Figure 1. Ultrasound image demonstrating a normal thyroid gland in the axial plane. The arrows indicate the lobes of the thyroid gland.
Figure 2. Ultrasound image demonstrating a thyroglossal duct cyst (arrow) that appears as a complex cystic mass.
Gupta P, Maddalozzo J. Preoperative Sonography in Presumed Thyroglossal Duct Cysts. Arch Otolaryngol Head Neck Surg. 2001;127(2):200-202. doi:10.1001/archotol.127.2.200
To determine the utility of ultrasonography as a sole diagnostic study in the preoperative preparation of patients with presumed thyroglossal duct cysts.
Retrospective chart review.
Children's Memorial Hospital, Chicago, Ill.
Forty-five pediatric patients with midline masses.
Main Outcome Measure
Accuracy in the determination of a normally positioned thyroid gland excluding the presence of a solitary ectopic thyroid gland.
A retrospective chart review was performed at our institution for the period February 1990 to January 1996. A total of 45 patients with midline masses were identified, 39 of whom had undergone preoperative ultrasonography as their sole diagnostic imaging study. In all 39 patients, both a cyst and a normal thyroid gland were identified. All 39 patients underwent the standard Sistrunk procedure. Thirty-seven patients had pathologically confirmed thyroglossal duct cysts. The remaining 2 had dermoid cysts. There were no cases of postoperative hypothyroidism.
The incidence of ectopic thyroid in the diagnosis of thyroglossal duct cysts has been reported to be as high as 1% to 2%. In our surgical and clinical experience, the actual incidence of solitary ectopic thyroid tissue is substantially lower. Nevertheless, to prevent the inadvertent removal of the only functioning thyroid tissue, with resultant postoperative hypothyroidism and possible medicolegal consequences, we advocate the routine preoperative identification of normal thyroid gland. We recommend ultrasound as an accurate, cost-effective, noninvasive imaging modality in the preoperative evaluation of all patients with neck masses suspicious for thyroglossal duct cyst. Also, it does not require sedation.
THYROGLOSSAL DUCT (TGD) remnants are the most common midline neck masses seen in children. While they are usually present in the first 2 decades of life, they can be present at any age. Clinically, these lesions present as a midline mass in the vicinity of the hyoid bone, but are also found in the submental area or as low cervical masses. On physical examination, they often move with tongue protrusion or swallowing. Rarely, ectopic thyroid is seen in the same areas.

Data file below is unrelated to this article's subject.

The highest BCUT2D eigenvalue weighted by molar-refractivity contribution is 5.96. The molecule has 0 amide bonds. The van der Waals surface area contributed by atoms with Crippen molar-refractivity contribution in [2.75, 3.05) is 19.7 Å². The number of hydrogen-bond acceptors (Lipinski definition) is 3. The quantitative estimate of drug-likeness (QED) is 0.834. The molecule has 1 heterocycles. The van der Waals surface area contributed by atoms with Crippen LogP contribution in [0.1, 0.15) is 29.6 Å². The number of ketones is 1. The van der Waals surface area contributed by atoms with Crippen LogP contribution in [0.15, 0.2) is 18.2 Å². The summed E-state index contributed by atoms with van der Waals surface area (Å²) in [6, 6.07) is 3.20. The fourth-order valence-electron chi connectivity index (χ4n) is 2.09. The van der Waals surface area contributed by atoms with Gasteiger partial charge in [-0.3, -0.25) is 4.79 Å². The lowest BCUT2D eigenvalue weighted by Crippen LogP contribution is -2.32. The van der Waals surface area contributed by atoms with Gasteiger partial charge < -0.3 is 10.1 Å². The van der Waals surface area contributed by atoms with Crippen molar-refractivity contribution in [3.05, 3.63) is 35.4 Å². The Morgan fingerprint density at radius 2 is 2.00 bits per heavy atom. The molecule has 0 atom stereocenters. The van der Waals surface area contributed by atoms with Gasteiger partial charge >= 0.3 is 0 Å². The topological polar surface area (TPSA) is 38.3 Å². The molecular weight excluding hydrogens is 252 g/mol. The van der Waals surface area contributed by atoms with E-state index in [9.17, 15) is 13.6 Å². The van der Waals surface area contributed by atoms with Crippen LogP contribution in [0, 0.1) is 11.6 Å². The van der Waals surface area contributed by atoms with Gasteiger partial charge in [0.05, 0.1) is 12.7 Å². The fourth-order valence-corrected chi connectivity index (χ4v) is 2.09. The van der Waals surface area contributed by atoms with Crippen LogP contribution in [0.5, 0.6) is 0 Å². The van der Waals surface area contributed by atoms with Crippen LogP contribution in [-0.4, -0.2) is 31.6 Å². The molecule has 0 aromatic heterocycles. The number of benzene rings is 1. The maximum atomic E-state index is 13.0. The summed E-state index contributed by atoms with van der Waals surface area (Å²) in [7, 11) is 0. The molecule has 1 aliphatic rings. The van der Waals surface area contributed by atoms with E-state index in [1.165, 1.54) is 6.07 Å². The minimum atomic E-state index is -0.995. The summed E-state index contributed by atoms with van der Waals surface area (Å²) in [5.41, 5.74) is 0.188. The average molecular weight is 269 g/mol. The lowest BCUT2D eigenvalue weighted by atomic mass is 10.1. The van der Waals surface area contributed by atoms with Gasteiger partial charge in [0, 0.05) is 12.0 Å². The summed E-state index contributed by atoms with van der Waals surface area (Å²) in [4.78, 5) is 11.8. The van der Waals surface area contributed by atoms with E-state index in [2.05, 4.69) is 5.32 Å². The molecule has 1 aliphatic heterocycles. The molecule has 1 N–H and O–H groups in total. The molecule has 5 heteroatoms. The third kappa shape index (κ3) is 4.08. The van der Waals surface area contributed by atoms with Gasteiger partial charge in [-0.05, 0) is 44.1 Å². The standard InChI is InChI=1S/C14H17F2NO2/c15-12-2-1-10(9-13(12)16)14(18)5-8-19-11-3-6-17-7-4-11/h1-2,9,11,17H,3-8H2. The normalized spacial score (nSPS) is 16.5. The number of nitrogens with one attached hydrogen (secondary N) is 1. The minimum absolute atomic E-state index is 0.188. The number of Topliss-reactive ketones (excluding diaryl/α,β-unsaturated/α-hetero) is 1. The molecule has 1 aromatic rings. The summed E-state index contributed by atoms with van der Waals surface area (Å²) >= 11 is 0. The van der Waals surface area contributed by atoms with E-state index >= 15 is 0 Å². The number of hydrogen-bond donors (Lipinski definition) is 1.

Thyroglossal duct cysts result from aberrant embryological development of the thyroid gland. During the fourth week of fetal development, the epithelium located in the floor of the pharynx invaginates to form a tubular structure known as the TGD. The thyroid anlage then descends from the base of the tongue to its final position in the neck by the seventh to eighth week of gestation. The duct then involutes. Persistence of the embryonic duct results in a TGD cyst. While some surgeons observe small TGD cysts, early surgical removal is usually recommended to avoid subsequent infection. While the presence of de novo carcinoma is less than 1%, the possibility does exist. This possibility should be considered in the counseling of patients regarding surgery.
There are many possible surgical complications resulting from the excision of TGD remnants reported in the literature, with a focus on recurrence rate. The latter has significantly decreased since Sistrunk1 advocated wide excision of the cyst, duct, central hyoid, and a core of the tongue base. There have been multiple reports of the inadvertent removal of an ectopic thyroid gland that was mistaken for a TGD cyst. Differentiating these 2 conditions is important, because inadvertent removal of an ectopic gland may result in hypothyroidism.2- 4 It is the fear of the aforementioned that leads physicians to obtain preoperative imaging scans. Although the actual incidence of ectopic thyroid tissue is controversial, many investigators agree that it is between 1% and 2%.5
Authors have varied in their opinions regarding preoperative evaluation in cases of suspected TGD cyst. Options can be separated into several categories. Some surgeons will obtain no preoperative studies, while others will look for the thyroid gland intraoperatively. Alternatively, some may select imaging modalities such as magnetic resonance imaging, computed tomography, ultrasonography, or thyroid scanning.
A retrospective chart review was performed at our institution for the period February 1990 to January 1996. A total of 45 pediatric patients with midline neck masses consistent with TGD cysts were identified at Children's Memorial Hospital, Chicago, Ill.
Charts were reviewed for preoperative diagnostic workup, surgical procedure, pathologic diagnosis, and postoperative clinical outcome. The patients were followed up for a minimum of 6 weeks after surgery. In addition to a history and physical examination, preoperative evaluation included an imaging study. Our procedure of choice is ultrasonography, whereby both the midline mass and the normal thyroid gland are identified. If the patients are clinically euthyroid and a normal thyroid gland is imaged, no thyroid function tests are performed.